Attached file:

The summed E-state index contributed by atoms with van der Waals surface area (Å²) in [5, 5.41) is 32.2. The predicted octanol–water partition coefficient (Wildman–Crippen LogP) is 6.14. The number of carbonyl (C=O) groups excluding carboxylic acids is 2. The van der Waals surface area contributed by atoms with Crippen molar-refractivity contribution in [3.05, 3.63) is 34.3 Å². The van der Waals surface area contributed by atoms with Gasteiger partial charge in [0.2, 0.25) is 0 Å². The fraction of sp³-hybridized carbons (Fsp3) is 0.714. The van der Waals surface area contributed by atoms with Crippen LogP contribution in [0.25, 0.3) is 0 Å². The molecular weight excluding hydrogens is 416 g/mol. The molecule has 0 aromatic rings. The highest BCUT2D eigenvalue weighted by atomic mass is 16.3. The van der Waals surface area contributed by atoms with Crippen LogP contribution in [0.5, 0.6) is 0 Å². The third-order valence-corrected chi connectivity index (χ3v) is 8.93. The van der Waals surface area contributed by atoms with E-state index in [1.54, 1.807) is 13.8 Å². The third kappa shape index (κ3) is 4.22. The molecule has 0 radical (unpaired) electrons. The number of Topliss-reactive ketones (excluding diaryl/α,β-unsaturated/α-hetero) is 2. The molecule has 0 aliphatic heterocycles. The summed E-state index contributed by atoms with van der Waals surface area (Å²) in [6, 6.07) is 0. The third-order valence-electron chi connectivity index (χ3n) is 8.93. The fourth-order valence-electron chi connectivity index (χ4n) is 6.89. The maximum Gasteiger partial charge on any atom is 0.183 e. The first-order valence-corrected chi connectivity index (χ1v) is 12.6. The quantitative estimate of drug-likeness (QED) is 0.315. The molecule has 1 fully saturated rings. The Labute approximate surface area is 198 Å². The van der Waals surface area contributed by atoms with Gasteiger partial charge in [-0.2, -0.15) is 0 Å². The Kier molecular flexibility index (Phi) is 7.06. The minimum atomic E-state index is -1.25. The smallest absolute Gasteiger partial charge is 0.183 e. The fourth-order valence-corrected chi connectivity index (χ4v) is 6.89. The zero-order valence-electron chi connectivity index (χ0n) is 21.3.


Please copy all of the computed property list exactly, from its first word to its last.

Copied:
The summed E-state index contributed by atoms with van der Waals surface area (Å²) in [5, 5.41) is 32.2. The predicted octanol–water partition coefficient (Wildman–Crippen LogP) is 6.14. The number of carbonyl (C=O) groups excluding carboxylic acids is 2. The van der Waals surface area contributed by atoms with Crippen molar-refractivity contribution in [3.05, 3.63) is 34.3 Å². The van der Waals surface area contributed by atoms with Gasteiger partial charge in [0.2, 0.25) is 0 Å². The fraction of sp³-hybridized carbons (Fsp3) is 0.714. The van der Waals surface area contributed by atoms with Crippen LogP contribution in [0.25, 0.3) is 0 Å². The molecular weight excluding hydrogens is 416 g/mol. The molecule has 0 aromatic rings. The highest BCUT2D eigenvalue weighted by atomic mass is 16.3. The van der Waals surface area contributed by atoms with Crippen LogP contribution in [0.5, 0.6) is 0 Å². The third-order valence-corrected chi connectivity index (χ3v) is 8.93. The van der Waals surface area contributed by atoms with E-state index in [1.54, 1.807) is 13.8 Å². The third kappa shape index (κ3) is 4.22. The molecule has 0 radical (unpaired) electrons. The number of Topliss-reactive ketones (excluding diaryl/α,β-unsaturated/α-hetero) is 2. The molecule has 0 aliphatic heterocycles. The summed E-state index contributed by atoms with van der Waals surface area (Å²) in [6, 6.07) is 0. The third-order valence-electron chi connectivity index (χ3n) is 8.93. The fourth-order valence-electron chi connectivity index (χ4n) is 6.89. The maximum Gasteiger partial charge on any atom is 0.183 e. The first-order valence-corrected chi connectivity index (χ1v) is 12.6. The quantitative estimate of drug-likeness (QED) is 0.315. The molecule has 1 fully saturated rings. The Labute approximate surface area is 198 Å². The van der Waals surface area contributed by atoms with Gasteiger partial charge in [-0.2, -0.15) is 0 Å². The Kier molecular flexibility index (Phi) is 7.06. The minimum atomic E-state index is -1.25. The smallest absolute Gasteiger partial charge is 0.183 e. The fourth-order valence-corrected chi connectivity index (χ4v) is 6.89. The zero-order valence-electron chi connectivity index (χ0n) is 21.3.